Long before I bought our home in Rehoboth Beach my parents lay my roots. Roots of possibility and potential, of dreams and hard work, of faith and family. Life was hard and easy because of my parents steadfastness and their belief that their children would achieve and that their love would bind us always.
When you leave a place, like really leave a place, packing up all your belongings and treasures into what you can carry knowing you will never return.
When you struggle, persist, adapt.
When you see your children realizing your dream.
This is not unique to me or my family, it is the story of every immigrant.
I always envied friends that had extended family, that had generations to reference, that had traditions and family homes, that had roots.
Anthony and I have been taking our kids to Rehoboth Beach, DE since Lucas was five months old. Each year we return because we love the place; the saltwater air and crashing waves but also the charming shops and restaurants that make this place a city-beach town. A day at Rehoboth is crepes at Cafe Papillon with a Rise Up nitro coffee, a greasy sub from Gus and Gus with Thrashers fries, me shopping at Sole Boutique and Bella Luna while the kids hit Candy Kitchen and Gidget’s Gadgets, Muffin Mania and Beach Ball Toss at Funland, dinner at Henlopen Oyster House or Lupo’s or Stingray or Salt Air followed by gelati or Kohr Brothers or funnel cake, skeeball, bumper cars, endless hours at Zelky’s and armfuls of stuffed toys. Over the past few years Anthony and I have discussed buying a second home and as we reflected on locations it was an easy decision to pick this place that had unknowingly become our second hometown.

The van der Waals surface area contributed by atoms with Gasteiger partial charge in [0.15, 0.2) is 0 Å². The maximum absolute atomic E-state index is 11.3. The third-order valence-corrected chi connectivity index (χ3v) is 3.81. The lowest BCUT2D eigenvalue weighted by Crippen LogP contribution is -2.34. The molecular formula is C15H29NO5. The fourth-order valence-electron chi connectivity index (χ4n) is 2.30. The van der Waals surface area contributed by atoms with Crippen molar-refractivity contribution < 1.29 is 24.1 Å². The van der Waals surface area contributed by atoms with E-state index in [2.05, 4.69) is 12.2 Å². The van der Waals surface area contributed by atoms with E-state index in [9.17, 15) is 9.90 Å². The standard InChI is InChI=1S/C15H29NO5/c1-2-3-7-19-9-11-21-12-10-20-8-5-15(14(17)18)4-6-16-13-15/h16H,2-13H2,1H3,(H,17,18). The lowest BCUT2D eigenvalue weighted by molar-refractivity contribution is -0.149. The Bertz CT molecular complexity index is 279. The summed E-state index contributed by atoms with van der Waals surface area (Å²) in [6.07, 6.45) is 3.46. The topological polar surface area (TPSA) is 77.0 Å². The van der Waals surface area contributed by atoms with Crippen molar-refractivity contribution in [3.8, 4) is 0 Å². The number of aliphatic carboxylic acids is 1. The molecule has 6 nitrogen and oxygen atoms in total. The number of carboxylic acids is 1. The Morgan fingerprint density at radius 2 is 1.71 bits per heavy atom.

Traditions are predictable and create connection and while the traditions we’ve made with our children draws us here the future conversations where Penny says “Remember when I won my first Squishmallow in Beach Ball Toss?” or Oliver says “I want to see that black and white movie again that was playing at Lupo’s.” or Lucas says “Remember the surry bike ride when we were so heavy Dad could barely move us?” and the traditions they’ll carry forward are what has made us lay down our roots here.
Deep roots of tradition, of family, of values, of generations to come.
“Oh when the sun beats down and burns the tar up on the roof
And your shoes get so hot you wish your tired feet were fire proof
Under the boardwalk, down by the sea, yeah
On a blanket with my baby is where I’ll be